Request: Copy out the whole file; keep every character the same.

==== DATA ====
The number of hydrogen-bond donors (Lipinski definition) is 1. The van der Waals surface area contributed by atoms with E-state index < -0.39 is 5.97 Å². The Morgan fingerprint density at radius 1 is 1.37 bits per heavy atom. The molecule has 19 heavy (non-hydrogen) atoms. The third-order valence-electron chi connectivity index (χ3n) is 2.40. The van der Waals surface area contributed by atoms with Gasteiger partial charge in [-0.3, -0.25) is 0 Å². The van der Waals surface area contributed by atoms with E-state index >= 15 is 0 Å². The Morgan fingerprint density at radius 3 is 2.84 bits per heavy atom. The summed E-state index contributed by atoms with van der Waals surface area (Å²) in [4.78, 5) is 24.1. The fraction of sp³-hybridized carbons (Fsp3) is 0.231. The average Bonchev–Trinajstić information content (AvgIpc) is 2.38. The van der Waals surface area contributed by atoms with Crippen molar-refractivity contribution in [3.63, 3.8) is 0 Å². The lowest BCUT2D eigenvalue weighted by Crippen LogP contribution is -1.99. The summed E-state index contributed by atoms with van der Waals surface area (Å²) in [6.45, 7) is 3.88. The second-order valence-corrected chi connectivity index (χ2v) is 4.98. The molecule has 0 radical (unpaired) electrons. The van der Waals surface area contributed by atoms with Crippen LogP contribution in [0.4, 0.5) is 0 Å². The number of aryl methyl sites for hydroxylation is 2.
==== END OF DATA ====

The number of hydrogen-bond donors (Lipinski definition) is 1. The van der Waals surface area contributed by atoms with E-state index < -0.39 is 5.97 Å². The Morgan fingerprint density at radius 1 is 1.37 bits per heavy atom. The molecule has 19 heavy (non-hydrogen) atoms. The third-order valence-electron chi connectivity index (χ3n) is 2.40. The van der Waals surface area contributed by atoms with Gasteiger partial charge in [-0.3, -0.25) is 0 Å². The van der Waals surface area contributed by atoms with E-state index >= 15 is 0 Å². The Morgan fingerprint density at radius 3 is 2.84 bits per heavy atom. The summed E-state index contributed by atoms with van der Waals surface area (Å²) in [4.78, 5) is 24.1. The fraction of sp³-hybridized carbons (Fsp3) is 0.231. The average Bonchev–Trinajstić information content (AvgIpc) is 2.38. The van der Waals surface area contributed by atoms with Crippen molar-refractivity contribution in [3.63, 3.8) is 0 Å². The lowest BCUT2D eigenvalue weighted by Crippen LogP contribution is -1.99. The summed E-state index contributed by atoms with van der Waals surface area (Å²) in [6.45, 7) is 3.88. The second-order valence-corrected chi connectivity index (χ2v) is 4.98. The molecule has 0 radical (unpaired) electrons. The van der Waals surface area contributed by atoms with Crippen LogP contribution in [0.4, 0.5) is 0 Å². The number of aryl methyl sites for hydroxylation is 2.